Quality is overrated

The problem with great songs is that it makes everyone think that they too can sing.

— Anonymous (“Graffiti,” The Times of India, Back in the late 90s)

We’ve all heard it before… that “quality matters more than quantity.” The motto must’ve started a revolution somewhere someplace or perhaps it came off of a revolution itself!

The challenge is that everyone seems to be sold on the maxim. And that isn’t cool. Particularly when folks who’re downright lazy or master procrastinators use the “quality” mantra to NOT do anything at all! That’s sad.

Yes, quality still does matter. But it has also become one of the biggest barriers to productivity and creativity.

You heard that right!

Your obsession with quality is getting in the way of producing your greatest work.

Here’s why — everyone is waiting. For inspiration to strike. To write that epic of epic posts. To paint that award-winning piece of art. To present that perfect business idea. To deliver that perfect speech.

Great ideas! Wonderful intent! But the world doesn’t give a damn about your ideas or intent. It can only appreciate the results. Which as you and I know vary greatly!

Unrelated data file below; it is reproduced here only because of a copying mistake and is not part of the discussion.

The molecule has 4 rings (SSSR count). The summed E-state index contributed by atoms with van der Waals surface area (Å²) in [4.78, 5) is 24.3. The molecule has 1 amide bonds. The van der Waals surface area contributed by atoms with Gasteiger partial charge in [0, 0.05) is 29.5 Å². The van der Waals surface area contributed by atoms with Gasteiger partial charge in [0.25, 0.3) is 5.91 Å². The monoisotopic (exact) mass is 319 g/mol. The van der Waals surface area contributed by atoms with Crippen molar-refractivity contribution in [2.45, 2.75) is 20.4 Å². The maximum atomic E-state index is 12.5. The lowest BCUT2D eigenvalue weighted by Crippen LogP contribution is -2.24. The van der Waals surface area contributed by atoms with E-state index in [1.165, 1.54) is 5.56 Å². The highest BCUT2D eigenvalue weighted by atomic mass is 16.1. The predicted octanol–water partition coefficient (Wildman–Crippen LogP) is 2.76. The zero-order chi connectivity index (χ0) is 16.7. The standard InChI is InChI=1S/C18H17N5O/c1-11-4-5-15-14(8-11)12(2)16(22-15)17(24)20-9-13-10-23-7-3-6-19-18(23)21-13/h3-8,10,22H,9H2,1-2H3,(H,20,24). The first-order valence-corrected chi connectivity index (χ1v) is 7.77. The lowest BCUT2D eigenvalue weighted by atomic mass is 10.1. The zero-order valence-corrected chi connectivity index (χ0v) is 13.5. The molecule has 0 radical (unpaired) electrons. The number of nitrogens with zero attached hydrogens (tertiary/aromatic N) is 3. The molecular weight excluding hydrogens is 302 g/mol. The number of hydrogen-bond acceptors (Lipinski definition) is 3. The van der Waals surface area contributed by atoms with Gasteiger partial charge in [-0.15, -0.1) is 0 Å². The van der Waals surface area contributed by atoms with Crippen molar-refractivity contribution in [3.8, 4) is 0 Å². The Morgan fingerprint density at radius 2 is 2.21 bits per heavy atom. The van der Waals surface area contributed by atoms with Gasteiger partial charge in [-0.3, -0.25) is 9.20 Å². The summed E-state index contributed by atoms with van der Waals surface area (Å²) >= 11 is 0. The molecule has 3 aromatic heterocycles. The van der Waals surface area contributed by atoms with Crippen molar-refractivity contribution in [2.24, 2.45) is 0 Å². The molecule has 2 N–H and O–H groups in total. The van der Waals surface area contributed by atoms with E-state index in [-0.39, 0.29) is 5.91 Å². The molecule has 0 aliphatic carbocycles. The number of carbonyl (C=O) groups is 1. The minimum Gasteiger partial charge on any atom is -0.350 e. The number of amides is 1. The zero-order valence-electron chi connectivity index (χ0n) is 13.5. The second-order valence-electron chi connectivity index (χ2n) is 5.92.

The other day I mentioned that stage time over a period of time doesn’t do any good. That doesn’t mean you should stop getting on stage completely. The idea is to learn something new (like stand-up comedy) while pushing your limits. That’s what keeps you sharp at all times.

In the similar vein, if you’re a writer, you need to be writing every day instead of waiting for inspiration to strike and hope to produce that epic of epic posts. If you’re a painter, you paint. Everyday. Picasso created more than 50,000 words of art in his lifetime. That’s an average of 1.something paintings every day!

Working on your craft every day pushes you to the limits. It’s uncomfortable. But you stay at it until you become comfortable. And when you reach that stage… it’s time to experiment with something new.

If you’re a writer, that would mean trying out comedy writing or speechwriting or even screenwriter. Most successful writers are already doing different types of writing every day. They’re always pushing.

Ditto for musicians. Russ wanted to be a hip-hop star. Badly. And he did become one, with over 1.5 million subscribers to his YouTube channel you can’t deny the fact that he’s one of the most popular hip-hop stars on the internet (JayZ has 800k+ subscribers!).

Russ’ strategy was simple. Create music. Everyday. Check out his channel and he’s still doing that. That’s an artist at work.

James Altucher said it the best, “quality is a byproduct of quantity.” So, keep at it. Work on your craft. Everyday.

What are you waiting for?


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